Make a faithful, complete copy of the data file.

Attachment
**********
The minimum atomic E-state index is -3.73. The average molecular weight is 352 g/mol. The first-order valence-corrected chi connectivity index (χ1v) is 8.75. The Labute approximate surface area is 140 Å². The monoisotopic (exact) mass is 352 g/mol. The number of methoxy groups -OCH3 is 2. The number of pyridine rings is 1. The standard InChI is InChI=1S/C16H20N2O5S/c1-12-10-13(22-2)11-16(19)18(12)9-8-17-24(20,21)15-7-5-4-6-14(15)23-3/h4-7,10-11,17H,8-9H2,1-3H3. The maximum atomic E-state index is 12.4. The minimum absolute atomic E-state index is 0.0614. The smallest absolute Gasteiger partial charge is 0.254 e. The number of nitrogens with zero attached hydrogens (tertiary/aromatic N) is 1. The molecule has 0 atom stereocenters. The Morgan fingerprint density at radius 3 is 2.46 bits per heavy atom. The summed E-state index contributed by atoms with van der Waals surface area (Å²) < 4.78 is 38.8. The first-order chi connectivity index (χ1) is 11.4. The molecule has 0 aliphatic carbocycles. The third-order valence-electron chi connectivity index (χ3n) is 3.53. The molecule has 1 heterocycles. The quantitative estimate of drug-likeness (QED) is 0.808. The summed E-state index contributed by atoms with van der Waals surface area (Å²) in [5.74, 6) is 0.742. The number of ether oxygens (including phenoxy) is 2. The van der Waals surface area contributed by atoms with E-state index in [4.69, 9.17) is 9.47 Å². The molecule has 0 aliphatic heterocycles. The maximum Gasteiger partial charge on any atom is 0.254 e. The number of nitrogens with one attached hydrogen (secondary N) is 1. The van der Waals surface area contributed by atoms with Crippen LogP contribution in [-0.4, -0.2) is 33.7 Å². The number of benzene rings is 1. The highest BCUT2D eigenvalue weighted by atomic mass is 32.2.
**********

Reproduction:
The minimum atomic E-state index is -3.73. The average molecular weight is 352 g/mol. The first-order valence-corrected chi connectivity index (χ1v) is 8.75. The Labute approximate surface area is 140 Å². The monoisotopic (exact) mass is 352 g/mol. The number of methoxy groups -OCH3 is 2. The number of pyridine rings is 1. The standard InChI is InChI=1S/C16H20N2O5S/c1-12-10-13(22-2)11-16(19)18(12)9-8-17-24(20,21)15-7-5-4-6-14(15)23-3/h4-7,10-11,17H,8-9H2,1-3H3. The maximum atomic E-state index is 12.4. The minimum absolute atomic E-state index is 0.0614. The smallest absolute Gasteiger partial charge is 0.254 e. The number of nitrogens with zero attached hydrogens (tertiary/aromatic N) is 1. The molecule has 0 atom stereocenters. The Morgan fingerprint density at radius 3 is 2.46 bits per heavy atom. The summed E-state index contributed by atoms with van der Waals surface area (Å²) < 4.78 is 38.8. The first-order chi connectivity index (χ1) is 11.4. The molecule has 0 aliphatic carbocycles. The third-order valence-electron chi connectivity index (χ3n) is 3.53. The molecule has 1 heterocycles. The quantitative estimate of drug-likeness (QED) is 0.808. The summed E-state index contributed by atoms with van der Waals surface area (Å²) in [5.74, 6) is 0.742. The number of ether oxygens (including phenoxy) is 2. The van der Waals surface area contributed by atoms with E-state index in [4.69, 9.17) is 9.47 Å². The molecule has 0 aliphatic heterocycles. The maximum Gasteiger partial charge on any atom is 0.254 e. The number of nitrogens with one attached hydrogen (secondary N) is 1. The van der Waals surface area contributed by atoms with Crippen LogP contribution in [-0.4, -0.2) is 33.7 Å². The number of benzene rings is 1. The highest BCUT2D eigenvalue weighted by atomic mass is 32.2.